Still life, tableau, arranged image—these are terms used to identify an approach to photography based on constructing content for the camera, with the photographer organizing the elements and meaning of the image. We’ll explore various approaches to the constructed image, including portrait, tabletop, and landscape photography. For those who prefer a documentary approach, we’ll consider how images are “constructed” in the camera, paying close attention to formal and aesthetic elements found within the frame. Students may work in the darkroom or digitally (however this is not a software workshop). All camera formats welcome. All levels. Code 03P
Professor emeritus from University of Minnesota; fellowships: McKnight Foundation (MN), Minnesota State Arts Board, Bush Foundation (MN); collections: San Francisco Museum of Modern Art, Whitney Museum (NYC), Walker Art Center (MN).
SUMMER session 4
July 10 - 22, 2016
Bridget Conn, Message #1, chemigrams on gelatin silver paper,
nails, 10-1/4 x 21 inches
Gelatin Silver as Alt Process
The term “alt process” has been used to describe 19th-century hand-coated photographic printing processes. In the digital era, many 20th-century darkroom techniques have become associated with the “alt process” mindset. This workshop will explore gelatin silver methods such as solarization, composite printing, selective development, paper negatives, chromoskedasic sabatier, and chemigrams. We’ll use traditional darkroom chemicals and incorporate ideas from drawing and printmaking. We’ll cover film processing, but the emphasis is on printing techniques. All levels welcome: students should have a film camera or bring negatives with them. Code 04P
Instructor at Blue Ridge Community College (NC), founder/director of The Asheville Darkroom (NC); collections: Korean Nature Artists’ Association (South Korea), Lyndon House Arts Center (GA), Green Street Press (GA).
SUMMER session 5
July 24 - August 9, 2016
Sean Dyroff, 38 Woodbine Circle, artist’s book, 5 x 7 x 2 inches
Creating Photo Books
This workshop will explore the process of creating handmade books from photographs. We’ll create mock-up books, including pamphlet bindings, cased-in bindings, single-sheet books, and map-fold structures. Then students will edit and sequence a series of images and choose a book structure to present them in. Students should bring a group of photographs—even if it’s not complete–prepared as digital files. We’ll also create some new digital photographs during the workshop to accompany the structures discussed. We’ll produce our digital layouts in Photoshop or InDesign and use archival photo printers to output our final pieces. All levels. Code 05P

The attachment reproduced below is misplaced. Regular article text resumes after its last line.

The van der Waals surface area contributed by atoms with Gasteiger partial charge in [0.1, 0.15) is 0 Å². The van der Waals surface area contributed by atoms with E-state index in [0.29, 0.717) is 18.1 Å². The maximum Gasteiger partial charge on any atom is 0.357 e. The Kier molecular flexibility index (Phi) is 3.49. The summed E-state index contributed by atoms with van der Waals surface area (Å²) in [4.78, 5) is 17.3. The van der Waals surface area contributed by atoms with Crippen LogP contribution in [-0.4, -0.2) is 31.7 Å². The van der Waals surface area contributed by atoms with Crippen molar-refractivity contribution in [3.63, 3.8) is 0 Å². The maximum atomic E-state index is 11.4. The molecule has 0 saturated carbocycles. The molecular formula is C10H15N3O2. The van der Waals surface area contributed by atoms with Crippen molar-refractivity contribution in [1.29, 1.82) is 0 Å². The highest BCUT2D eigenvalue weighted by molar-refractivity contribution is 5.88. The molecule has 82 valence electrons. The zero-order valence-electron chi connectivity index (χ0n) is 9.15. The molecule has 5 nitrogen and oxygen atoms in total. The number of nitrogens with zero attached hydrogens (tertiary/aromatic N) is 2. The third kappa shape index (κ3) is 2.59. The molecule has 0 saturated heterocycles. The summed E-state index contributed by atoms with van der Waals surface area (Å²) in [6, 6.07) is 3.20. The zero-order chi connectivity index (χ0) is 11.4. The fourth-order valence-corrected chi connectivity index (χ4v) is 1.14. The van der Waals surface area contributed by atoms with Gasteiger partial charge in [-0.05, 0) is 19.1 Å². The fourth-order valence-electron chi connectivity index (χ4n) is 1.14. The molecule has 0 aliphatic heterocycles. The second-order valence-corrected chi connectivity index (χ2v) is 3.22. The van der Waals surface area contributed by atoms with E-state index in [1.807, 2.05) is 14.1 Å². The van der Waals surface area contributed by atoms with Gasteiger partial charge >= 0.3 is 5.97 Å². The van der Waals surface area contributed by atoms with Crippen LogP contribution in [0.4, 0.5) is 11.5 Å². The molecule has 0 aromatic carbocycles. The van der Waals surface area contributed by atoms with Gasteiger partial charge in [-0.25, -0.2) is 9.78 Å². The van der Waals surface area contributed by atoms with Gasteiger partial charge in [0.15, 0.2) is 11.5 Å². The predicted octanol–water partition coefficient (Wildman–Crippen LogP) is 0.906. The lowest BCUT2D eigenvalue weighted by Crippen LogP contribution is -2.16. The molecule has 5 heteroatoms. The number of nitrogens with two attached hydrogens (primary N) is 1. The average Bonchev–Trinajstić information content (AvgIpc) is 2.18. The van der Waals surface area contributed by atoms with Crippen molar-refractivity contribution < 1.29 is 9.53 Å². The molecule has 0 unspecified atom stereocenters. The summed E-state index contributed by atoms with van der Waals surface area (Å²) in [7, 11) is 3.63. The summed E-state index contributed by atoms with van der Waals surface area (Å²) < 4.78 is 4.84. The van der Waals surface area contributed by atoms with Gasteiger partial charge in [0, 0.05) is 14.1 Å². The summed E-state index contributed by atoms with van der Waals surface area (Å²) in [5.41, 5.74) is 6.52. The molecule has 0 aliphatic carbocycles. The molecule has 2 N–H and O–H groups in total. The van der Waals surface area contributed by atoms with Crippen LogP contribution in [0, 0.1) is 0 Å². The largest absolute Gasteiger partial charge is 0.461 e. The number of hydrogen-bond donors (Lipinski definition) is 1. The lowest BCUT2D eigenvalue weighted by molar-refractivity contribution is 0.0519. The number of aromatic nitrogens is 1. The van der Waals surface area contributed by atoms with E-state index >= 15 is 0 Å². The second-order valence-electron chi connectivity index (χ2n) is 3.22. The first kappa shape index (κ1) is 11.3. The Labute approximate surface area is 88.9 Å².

Part-time faculty and photo technician at University of the Arts (Philadelphia); exhibitions: Napoleon Gallery (Philadelphia), Rosenwold-Wolf Gallery (Philadelphia), Gallery 633 (Philadelphia), The Clay Studio (Philadelphia), Kresge Art Gallery (AR).
SUMMER session 6
August 14 - 26, 2016
Mercedes Jelinek, Hair, archival pigment print from film,
17 x 17 inches
Slow the F Down: Digital Meets Analog
In today’s digital photography world, many people emphasize speed and quantity over quality. Working with a 4x5 view camera and concentrating on what’s displayed on the ground glass helps us make more contemplative and substantial photographs. This workshop will use a hybrid, film-to-digital process to explore the beautiful aesthetic and quality of large-format black-and-white film, translating the images into digital prints. We’ll cover composition, lighting, exposure, film developing, scanning, archiving, digital editing (using Lightroom and Photoshop), and printing archival pigment prints. All levels. Code 06P Note: rental cameras available at Penland.
Penland resident artist; teaching: State University of New York-Purchase, PhotoManhattan (NYC); solo exhibitions: Lullwood Gallery (CA), Glassel Gallery (LA), Wink Gallery (CT); other exhibitions: Minneapolis Photo Center, Ogden Museum (New Orleans).
SUMMER session 7
August 28 - September 3, 2016
Chris Peregoy, Reflecting Sentiment, digital transfer over acrylic
painting on wood panel, 11 x 14 inches
Digital Art & the Alternative Print
This workshop will introduce you to various inkjet pre-coats and transfer films that will be used in conjunction with creative image capture and printing techniques to make unique photographic works of art. Techniques will include direct printing and transfers to fabric, wood, metal, acrylic, marble tile, and other interesting surfaces. Printing or transferring your images onto these materials greatly expands the possibilities for displaying them in innovative and creative ways. All levels. Code 07P
Studio artist; teaching: University of Maryland Baltimore County, Anne Arundel Community College (MD), Maryland Institute College of Art; National Endowment for the Arts InterArts grant and two Maryland State Individual Artist grants; exhibitions: Nexus Foundation (Philadelphia), Clos de l’Abbaye (Paris), Koto-Ku Cultural Center (Tokyo), Soho Photo (NYC), Arts Institute of Medellin (Colombia).